Tech News Digest… Breaking news into bite-sized chunks.
Today, Google Helpouts goes live, Everpix dies, Nintendo announces the Wii Mini is coming to the U.S., Chrome gains a malware-busting update, Apple drapes itself in the American flag (for a change), Google’s augmented reality game becomes available to all, Microsoft goes after Google, and we’re told that video games are good for us after all.
The Big Story Of The Day
Helpouts Is Live
Help from experts in their field is everywhere online if you know where to look. And most of it is offered completely free. Despite this heartwarming fact, Google thinks there is a gap in the market it hopes to fill with Helpouts, which offers “real help from real people in real time.”
Google Helpouts was announced earlier this year but it has now officially launched and can be accessed here. The idea is that you pay an expert to talk to you via video chat about whatever issue you are experiencing. Everything from makeup tips to language lessons is available for those willing to pay. Which, as newspapers have discovered, people aren’t prone to do on the Internet.
News From Around The Web
Everpix Is Dead
Everpix, which The Verge described as “the world’s best photo startup” is shutting up shop. After the pace of user growth failed to keep up with its ambitions, the company ran out of money. Everpix is now in read-only mode and will shut down completely on Dec. 15, 2013. The company assures users that their data is safe and that their photos will be available to download. Still, it’s a mighty blow for those who loved the service Everpix provided.
$99 Wii Mini Coming To U.S.
The Wii U has completely failed to win over consumers, with many likely to be completely unaware it even exists. Still, the trusty Wii, which did manage to win hearts and minds over to the Nintendo cause, is still popular. Nintendo knows this, and so the Japanese company is bringing the formerly-Canadian-exclusive Wii Mini to the U.S. It even comes with a copy of Mario Kart Wii, though the lack of an Internet connection means it will only suit those who prefer old-skool multiplayer gaming.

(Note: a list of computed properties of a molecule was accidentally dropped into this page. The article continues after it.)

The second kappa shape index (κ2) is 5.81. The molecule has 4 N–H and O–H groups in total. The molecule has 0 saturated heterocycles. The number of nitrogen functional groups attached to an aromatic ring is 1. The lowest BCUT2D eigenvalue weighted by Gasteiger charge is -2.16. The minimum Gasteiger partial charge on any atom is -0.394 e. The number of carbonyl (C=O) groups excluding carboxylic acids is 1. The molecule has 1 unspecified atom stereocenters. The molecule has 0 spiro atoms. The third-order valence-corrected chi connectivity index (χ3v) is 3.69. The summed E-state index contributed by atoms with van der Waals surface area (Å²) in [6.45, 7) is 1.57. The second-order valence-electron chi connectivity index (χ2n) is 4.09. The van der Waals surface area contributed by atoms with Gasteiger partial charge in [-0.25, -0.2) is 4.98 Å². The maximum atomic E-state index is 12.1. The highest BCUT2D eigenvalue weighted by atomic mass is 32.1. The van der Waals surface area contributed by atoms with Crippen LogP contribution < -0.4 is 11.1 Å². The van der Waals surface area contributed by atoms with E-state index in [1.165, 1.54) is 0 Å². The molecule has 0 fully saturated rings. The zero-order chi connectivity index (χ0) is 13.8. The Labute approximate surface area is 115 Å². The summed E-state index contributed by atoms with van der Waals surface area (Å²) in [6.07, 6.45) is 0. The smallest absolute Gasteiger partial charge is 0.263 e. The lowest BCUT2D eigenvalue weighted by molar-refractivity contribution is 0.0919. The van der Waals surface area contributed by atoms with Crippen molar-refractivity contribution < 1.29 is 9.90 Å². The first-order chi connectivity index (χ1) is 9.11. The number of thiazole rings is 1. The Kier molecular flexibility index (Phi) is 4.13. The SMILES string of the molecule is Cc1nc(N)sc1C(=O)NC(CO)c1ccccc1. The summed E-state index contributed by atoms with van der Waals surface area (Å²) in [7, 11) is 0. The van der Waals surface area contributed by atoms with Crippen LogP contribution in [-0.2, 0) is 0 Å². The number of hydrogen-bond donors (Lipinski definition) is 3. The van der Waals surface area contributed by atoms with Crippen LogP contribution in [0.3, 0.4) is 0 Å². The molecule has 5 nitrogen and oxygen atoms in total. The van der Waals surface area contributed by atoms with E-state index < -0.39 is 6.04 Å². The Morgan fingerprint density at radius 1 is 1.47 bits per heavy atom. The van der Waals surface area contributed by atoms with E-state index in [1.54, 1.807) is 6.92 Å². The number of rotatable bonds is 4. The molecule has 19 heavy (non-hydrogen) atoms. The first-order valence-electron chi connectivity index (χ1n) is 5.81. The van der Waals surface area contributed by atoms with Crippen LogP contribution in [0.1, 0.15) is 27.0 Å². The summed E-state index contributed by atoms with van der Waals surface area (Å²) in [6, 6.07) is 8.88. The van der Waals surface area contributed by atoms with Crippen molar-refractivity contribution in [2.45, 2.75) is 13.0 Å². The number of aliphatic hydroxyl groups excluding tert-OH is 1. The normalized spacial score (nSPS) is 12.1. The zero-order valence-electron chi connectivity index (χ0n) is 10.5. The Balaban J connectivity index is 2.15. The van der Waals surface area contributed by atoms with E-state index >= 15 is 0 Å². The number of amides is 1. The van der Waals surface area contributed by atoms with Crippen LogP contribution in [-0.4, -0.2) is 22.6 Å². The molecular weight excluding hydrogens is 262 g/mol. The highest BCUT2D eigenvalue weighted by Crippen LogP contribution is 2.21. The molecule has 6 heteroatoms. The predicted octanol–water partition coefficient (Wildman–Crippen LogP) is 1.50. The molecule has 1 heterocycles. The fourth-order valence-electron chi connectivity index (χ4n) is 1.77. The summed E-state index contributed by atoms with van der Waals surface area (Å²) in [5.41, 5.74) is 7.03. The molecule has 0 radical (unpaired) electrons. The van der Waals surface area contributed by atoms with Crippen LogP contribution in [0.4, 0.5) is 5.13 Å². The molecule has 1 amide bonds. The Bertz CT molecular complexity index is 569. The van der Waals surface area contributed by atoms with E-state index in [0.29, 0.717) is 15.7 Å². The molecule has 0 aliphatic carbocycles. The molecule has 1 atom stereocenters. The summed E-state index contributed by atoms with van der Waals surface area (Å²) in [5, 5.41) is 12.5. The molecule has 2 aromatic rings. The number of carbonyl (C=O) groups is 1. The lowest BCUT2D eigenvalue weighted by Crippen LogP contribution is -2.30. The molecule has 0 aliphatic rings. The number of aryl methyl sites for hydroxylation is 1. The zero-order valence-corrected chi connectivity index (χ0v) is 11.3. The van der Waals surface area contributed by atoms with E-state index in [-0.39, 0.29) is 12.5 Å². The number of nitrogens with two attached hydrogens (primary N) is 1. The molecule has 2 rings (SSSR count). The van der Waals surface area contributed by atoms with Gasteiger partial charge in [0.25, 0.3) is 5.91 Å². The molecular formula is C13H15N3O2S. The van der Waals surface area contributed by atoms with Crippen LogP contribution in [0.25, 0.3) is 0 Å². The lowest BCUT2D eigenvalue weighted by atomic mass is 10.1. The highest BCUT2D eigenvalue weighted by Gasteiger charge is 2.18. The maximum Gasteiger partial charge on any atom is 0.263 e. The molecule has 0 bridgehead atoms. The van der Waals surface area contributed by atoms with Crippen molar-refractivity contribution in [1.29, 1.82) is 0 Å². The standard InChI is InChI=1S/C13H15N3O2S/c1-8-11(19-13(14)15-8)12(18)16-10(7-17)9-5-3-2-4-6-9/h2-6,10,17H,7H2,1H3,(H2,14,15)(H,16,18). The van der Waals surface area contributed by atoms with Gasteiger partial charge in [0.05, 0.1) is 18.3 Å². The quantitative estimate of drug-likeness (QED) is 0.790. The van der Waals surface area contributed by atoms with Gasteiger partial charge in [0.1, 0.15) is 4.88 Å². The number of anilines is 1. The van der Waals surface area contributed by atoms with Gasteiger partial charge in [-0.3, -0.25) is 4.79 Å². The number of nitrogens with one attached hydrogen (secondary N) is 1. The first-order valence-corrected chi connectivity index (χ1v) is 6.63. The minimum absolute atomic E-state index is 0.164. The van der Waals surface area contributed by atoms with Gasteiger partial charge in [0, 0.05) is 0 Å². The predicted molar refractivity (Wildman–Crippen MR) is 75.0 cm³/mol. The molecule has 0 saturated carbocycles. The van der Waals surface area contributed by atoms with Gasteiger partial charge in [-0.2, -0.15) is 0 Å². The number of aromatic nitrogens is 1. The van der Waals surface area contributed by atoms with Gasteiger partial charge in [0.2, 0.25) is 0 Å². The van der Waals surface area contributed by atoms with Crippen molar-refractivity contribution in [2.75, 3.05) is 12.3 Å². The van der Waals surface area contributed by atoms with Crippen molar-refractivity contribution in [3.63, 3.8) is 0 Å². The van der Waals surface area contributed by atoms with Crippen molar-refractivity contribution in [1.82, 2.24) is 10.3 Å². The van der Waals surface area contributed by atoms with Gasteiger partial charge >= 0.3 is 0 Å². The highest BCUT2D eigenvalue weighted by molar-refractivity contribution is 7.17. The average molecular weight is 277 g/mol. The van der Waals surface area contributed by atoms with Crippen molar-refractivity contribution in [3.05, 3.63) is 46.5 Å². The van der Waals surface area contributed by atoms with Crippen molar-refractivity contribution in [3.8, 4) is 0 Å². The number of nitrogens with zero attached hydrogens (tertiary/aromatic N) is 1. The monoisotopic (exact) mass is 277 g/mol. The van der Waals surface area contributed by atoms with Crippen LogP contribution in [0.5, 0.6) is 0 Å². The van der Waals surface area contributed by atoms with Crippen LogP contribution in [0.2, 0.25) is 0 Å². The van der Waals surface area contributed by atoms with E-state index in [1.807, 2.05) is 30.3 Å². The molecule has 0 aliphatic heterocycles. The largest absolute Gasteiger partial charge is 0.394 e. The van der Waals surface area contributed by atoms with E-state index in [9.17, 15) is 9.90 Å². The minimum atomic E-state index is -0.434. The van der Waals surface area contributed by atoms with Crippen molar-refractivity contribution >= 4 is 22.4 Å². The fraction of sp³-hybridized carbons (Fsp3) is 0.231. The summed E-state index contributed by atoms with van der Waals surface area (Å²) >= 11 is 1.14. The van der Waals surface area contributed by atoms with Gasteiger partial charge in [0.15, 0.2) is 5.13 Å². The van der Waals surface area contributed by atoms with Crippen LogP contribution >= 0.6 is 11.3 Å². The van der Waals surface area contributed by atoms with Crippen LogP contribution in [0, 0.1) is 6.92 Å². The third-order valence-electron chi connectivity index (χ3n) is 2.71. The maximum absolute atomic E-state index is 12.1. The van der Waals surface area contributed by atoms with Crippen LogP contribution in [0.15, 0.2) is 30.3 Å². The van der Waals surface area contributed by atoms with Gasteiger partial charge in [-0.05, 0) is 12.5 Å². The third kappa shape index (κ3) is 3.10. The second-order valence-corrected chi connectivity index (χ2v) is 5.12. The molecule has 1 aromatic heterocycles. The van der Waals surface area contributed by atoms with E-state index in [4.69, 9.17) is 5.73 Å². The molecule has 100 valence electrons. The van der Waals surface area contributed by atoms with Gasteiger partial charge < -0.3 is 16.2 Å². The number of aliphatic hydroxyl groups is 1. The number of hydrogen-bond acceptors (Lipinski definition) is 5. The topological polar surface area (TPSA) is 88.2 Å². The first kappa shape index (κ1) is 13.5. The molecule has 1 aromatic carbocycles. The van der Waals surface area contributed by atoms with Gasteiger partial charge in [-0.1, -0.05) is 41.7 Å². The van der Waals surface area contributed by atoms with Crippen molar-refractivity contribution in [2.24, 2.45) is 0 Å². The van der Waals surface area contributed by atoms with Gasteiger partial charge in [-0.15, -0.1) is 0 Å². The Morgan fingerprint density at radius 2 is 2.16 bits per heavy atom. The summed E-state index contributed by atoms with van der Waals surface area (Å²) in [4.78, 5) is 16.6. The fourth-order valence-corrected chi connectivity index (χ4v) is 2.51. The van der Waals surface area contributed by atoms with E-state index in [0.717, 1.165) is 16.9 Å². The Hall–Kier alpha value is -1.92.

Chrome Blocks Malware
Despite all of your best efforts to safeguard your computer, every once in a while something nasty can infiltrate your system, and when this happens, it can be a pain in the posterior to remedy. Google is trying to cut malware off at the source, with the latest Canary build of Chrome able to automatically detect and block malicious files you’re downloading in error. As they say, “prevention is better than cure.”
Apple Comes Home To U.S.
Apple has, for a long time, manufactured its products in China, with the working conditions in its factories vociferously questioned. However, Apple recently expressed a desire to return manufacturing to the United States, and the State of Arizona has announced that the iDevice maker is set to build “a new manufacturing facility in the city of Mesa.” The result of all this will be 2,000 jobs for American citizens, so long as people keep buying iPhones and iPads.
Ingress Available To All
You may not have heard of Ingress before, despite us having covered it in the past. It isn’t exactly mainstream fare, and up to now it has also required an invitation to play. But no longer. Now, Ingress is available for anyone to download and play; anyone with an Android device, that is. And if you’re still none the wiser, Ingress is “an augmented reality game where you have to move around in the real world… while your phone tells you objectives like collecting artifacts and teaming up with other players.” Which makes GTA V sound positively dull by comparison.
Microsoft Slams Google
Video Games Are Good For You
Politicians, teachers, and parents often condemn video games as being a waste of time and energy for all involved. They may have a point in the big scheme of things, but a recent study published in the journal Molecular Psychiatry and picked up by CNET suggests that playing video games can actually be good for you. So much so that there is a “direct causal link between video gaming and a volumetric brain increase.” The guy in the (unconnected) video embedded above, who clearly isn’t a scientist, agrees.
Image Credit: Andreas Klinke Johannsen
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